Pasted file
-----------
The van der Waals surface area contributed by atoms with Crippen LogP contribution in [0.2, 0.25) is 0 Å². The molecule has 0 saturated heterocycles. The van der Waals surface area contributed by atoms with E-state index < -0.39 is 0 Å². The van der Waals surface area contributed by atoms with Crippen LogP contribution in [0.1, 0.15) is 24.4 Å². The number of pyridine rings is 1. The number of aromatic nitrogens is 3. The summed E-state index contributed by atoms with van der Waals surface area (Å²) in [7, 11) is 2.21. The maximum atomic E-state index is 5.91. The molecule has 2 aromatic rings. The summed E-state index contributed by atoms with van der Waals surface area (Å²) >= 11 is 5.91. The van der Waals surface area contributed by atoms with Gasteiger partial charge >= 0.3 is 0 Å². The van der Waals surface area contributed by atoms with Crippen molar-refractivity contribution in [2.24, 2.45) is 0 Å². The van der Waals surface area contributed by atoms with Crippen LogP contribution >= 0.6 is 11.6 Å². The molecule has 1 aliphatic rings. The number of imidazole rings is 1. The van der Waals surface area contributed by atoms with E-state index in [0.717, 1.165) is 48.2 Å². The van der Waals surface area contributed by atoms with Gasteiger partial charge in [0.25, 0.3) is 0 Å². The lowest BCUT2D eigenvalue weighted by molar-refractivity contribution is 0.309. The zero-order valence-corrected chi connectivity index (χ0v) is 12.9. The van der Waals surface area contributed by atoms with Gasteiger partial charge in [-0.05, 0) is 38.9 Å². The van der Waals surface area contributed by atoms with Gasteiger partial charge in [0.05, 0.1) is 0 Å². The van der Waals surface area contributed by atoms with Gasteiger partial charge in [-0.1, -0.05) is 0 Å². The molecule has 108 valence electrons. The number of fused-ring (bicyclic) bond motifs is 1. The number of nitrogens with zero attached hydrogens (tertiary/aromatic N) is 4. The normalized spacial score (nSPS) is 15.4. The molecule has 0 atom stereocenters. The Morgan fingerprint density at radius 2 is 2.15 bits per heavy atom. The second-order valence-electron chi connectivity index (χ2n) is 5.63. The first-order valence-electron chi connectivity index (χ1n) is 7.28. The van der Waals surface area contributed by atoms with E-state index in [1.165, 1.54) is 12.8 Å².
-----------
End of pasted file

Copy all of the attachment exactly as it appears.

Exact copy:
The van der Waals surface area contributed by atoms with Crippen LogP contribution in [0.2, 0.25) is 0 Å². The molecule has 0 saturated heterocycles. The van der Waals surface area contributed by atoms with E-state index < -0.39 is 0 Å². The van der Waals surface area contributed by atoms with Crippen LogP contribution in [0.1, 0.15) is 24.4 Å². The number of pyridine rings is 1. The number of aromatic nitrogens is 3. The summed E-state index contributed by atoms with van der Waals surface area (Å²) in [7, 11) is 2.21. The maximum atomic E-state index is 5.91. The molecule has 2 aromatic rings. The summed E-state index contributed by atoms with van der Waals surface area (Å²) >= 11 is 5.91. The van der Waals surface area contributed by atoms with Gasteiger partial charge >= 0.3 is 0 Å². The van der Waals surface area contributed by atoms with Crippen molar-refractivity contribution in [2.24, 2.45) is 0 Å². The van der Waals surface area contributed by atoms with Crippen LogP contribution >= 0.6 is 11.6 Å². The molecule has 1 aliphatic rings. The number of imidazole rings is 1. The van der Waals surface area contributed by atoms with E-state index in [0.717, 1.165) is 48.2 Å². The van der Waals surface area contributed by atoms with Gasteiger partial charge in [0.25, 0.3) is 0 Å². The lowest BCUT2D eigenvalue weighted by molar-refractivity contribution is 0.309. The zero-order valence-corrected chi connectivity index (χ0v) is 12.9. The van der Waals surface area contributed by atoms with Gasteiger partial charge in [-0.05, 0) is 38.9 Å². The van der Waals surface area contributed by atoms with Gasteiger partial charge in [0.05, 0.1) is 0 Å². The van der Waals surface area contributed by atoms with Gasteiger partial charge in [-0.1, -0.05) is 0 Å². The molecule has 108 valence electrons. The number of fused-ring (bicyclic) bond motifs is 1. The number of nitrogens with zero attached hydrogens (tertiary/aromatic N) is 4. The normalized spacial score (nSPS) is 15.4. The molecule has 0 atom stereocenters. The Morgan fingerprint density at radius 2 is 2.15 bits per heavy atom. The second-order valence-electron chi connectivity index (χ2n) is 5.63. The first-order valence-electron chi connectivity index (χ1n) is 7.28. The van der Waals surface area contributed by atoms with E-state index in [1.165, 1.54) is 12.8 Å².